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Stem Cells. 2017 Jun;35(6):1446-1460. doi: 10.1002/stem.2614. Epub 2017 Apr 3.

Concise Review: MSC Adhesion Cascade-Insights into Homing and Transendothelial Migration.

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Department of Ischemia Research, Fraunhofer Institute for Cell Therapy and Immunology, Leipzig, Germany.
Department of Radiology, McGowan Institute for Regenerative Medicine, University of Pittsburgh, Pittsburgh, Pennsylvania, USA.
NeuroRepair Department, Mossakowski Medical Research Centre, Warsaw, Poland.
Department of Neurology, Institute of Clinical Medicine, University of Eastern, Kuopio, Finland.
Translational Centre for Regenerative Medicine, Leipzig University, Leipzig, Germany.
Department of Translational Medicine and Cell Technology, Fraunhofer Research Institution for Marine Biotechnology and Institute for Medical and Marine Biotechnology, University of Lübeck, Lübeck, Germany.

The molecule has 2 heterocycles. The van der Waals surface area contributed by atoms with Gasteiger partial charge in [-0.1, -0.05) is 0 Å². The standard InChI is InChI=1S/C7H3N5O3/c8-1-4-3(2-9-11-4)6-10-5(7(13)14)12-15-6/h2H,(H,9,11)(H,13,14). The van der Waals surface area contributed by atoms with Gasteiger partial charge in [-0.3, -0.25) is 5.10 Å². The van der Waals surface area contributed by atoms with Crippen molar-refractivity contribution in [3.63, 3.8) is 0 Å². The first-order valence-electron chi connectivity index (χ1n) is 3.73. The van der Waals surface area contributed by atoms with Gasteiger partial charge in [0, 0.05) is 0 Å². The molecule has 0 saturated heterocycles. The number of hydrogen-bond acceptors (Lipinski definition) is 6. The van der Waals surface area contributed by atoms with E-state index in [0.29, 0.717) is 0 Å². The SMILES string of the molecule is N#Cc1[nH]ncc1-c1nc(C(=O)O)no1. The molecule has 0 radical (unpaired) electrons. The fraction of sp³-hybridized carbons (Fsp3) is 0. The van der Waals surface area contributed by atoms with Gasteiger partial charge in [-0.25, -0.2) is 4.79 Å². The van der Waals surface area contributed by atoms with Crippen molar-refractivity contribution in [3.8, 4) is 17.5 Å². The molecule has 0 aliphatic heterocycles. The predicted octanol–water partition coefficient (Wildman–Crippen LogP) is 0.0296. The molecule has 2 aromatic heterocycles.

Mesenchymal stem cells (MSCs) are promising candidates for adult cell therapies in regenerative medicine. To fully exert their potential, efficient homing and migration toward lesion sites play an important role. Local transplantation deposits MSC in spatial proximity to the lesion, but often requires invasive procedures. Systemic administration routes are favored, but require the targeted extravasation of the circulating MSC at the site of injury. Transplanted MSC can indeed leave the blood flow and transmigrate through the endothelial barrier, and reach the lesion site. However, the underlying processes are not completely dissolved yet. Recent in vitro and in vivo research identified some key molecules scattered light on the extravasation mechanism. This review provides a detailed overview over the current knowledge of MSC transendothelial migration. We use the leukocyte extravasation process as a role model to build a comprehensive concept of MSC egress mechanisms from the blood stream and identified relevant similarities as well as important differences between the extravasation mechanisms. Stem Cells 2017;35:1446-1460.


Cell adhesion molecules; Cell migration; Chemokine receptors; Integrins; Leukocytes; Mesenchymal stem cells; Stem/progenitor cell

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